Last week the government announced a raft of changes aimed at slowing the rise in health insurance premiums, as well as initiatives to improve access to mental health care.
Commentators have already expressed scepticism on the ability of these initiatives to effectively slow the inexorable rise in premiums, with discounts for young policy holders and small excess increases only one-off measures. If we look at what is actually driving the increase in premium cost, it becomes clear these measures are aiming at the wrong target.
We’re using it more
Giving discounts to young people implies cost increases are being caused by young people abandoning their health insurance, meaning the majority of insured patients are older and thus more in need of health care.
There has been some drop off in young people holding insurance, with the proportion of insurance customers aged 20 to 29 falling from 10.3% to 9.4% over the last five years. But this slight ageing of the insured population is not large enough to explain recent premium increases.
The main source of the increase is the fast-growing costs of insuring customers. Benefits paid per customer have increased by around 4.7% per year over the past five years. And the number of hospital visits funded by health insurance increased by an average of 5.5% per year over the past five years, which is more than enough to explain the increase in benefits being paid out by health funds.
The simple answer is we are paying more for health insurance because we are using more health care. Looking at some specific examples can help us understand which parts of the health care system are expanding fast and whether this is a cause for concern.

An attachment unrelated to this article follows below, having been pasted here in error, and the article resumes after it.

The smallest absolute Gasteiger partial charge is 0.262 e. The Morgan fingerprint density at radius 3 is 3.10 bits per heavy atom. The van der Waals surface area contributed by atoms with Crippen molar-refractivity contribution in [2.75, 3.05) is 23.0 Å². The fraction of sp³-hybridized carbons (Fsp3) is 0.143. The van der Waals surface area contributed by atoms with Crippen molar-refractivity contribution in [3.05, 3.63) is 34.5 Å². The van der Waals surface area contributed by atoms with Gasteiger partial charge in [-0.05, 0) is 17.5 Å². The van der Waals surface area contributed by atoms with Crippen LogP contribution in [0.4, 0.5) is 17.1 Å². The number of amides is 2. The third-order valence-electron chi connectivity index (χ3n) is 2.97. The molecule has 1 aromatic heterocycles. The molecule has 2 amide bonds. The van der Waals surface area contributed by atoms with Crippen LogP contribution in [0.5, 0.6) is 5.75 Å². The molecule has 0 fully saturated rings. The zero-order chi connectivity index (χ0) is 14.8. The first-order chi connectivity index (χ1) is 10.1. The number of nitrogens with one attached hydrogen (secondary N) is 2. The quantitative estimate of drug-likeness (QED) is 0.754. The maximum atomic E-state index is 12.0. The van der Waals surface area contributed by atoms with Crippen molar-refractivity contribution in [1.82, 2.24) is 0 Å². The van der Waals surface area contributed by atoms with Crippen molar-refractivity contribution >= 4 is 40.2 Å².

What procedures are on the rise?
To look at whether we’re using our insurance more, we can look at the number of hospital procedures where patients are treated privately. Although this includes some patients who are self-funded, the vast majority will be funded by private health insurance.
Private hip and knee replacements and cataract surgery, are growing at between 4.9% and 8.1% per year. These are all highly effective, quality-of-life improving elective surgeries which have substantial waiting times for treatment as a public patient.
Colonoscopy and upper-endoscopy (inserting a camera up the colon or down the throat) are primarily diagnostic procedures which have yearly growth rates of 3.9% and 4.4% and account for a large number of privately-funded procedures (just over one million combined in 2015-16).
Finally, chemotherapy and cardio-thoracic (heart) surgery (growing at 5.5% and 5.1%) include innovative life-extending treatments for cancer and heart disease.
These figures show fast growth rates in privately funded procedures can be found across a broad range of health care. It’s therefore hard to “blame” the rise in premiums on one patient group or area of medicine. All areas of private hospital treatment are expanding, explaining the increase of premiums.
And although there is some evidence of low-value care in the Australian system many areas of growth are in highly effective life-improving or life-extending treatments.
Is there anything we can or should do?
In general, this isn’t a trend we can (or necessarily should) want to moderate. Public spending is increasing at a similar rate to private spending, so this is not just an issue with private health insurance. Australian government spending on health increased by 4.4% in real terms in the decade to 2013-14.
Australia is not alone in facing these cost issues and sits near the middle of the pack of OECD countries’ health care spending growth (who average around 4% in real terms).
We’re spending more on health care because it’s increasingly valuable to us both as a society and as individuals taking out insurance contracts. More effective treatments are increasingly becoming available to be used to improve the length and quality of our lives.
While efforts may continue to tweak the system to increase uptake with young people or to remove interventions without proven efficacy, we should not be surprised if this doesn’t slow our insatiable appetite for more health care, and the resulting higher insurance costs.
Authors: Peter Sivey, Associate Professor, School of Economics, Finance and Marketing, RMIT University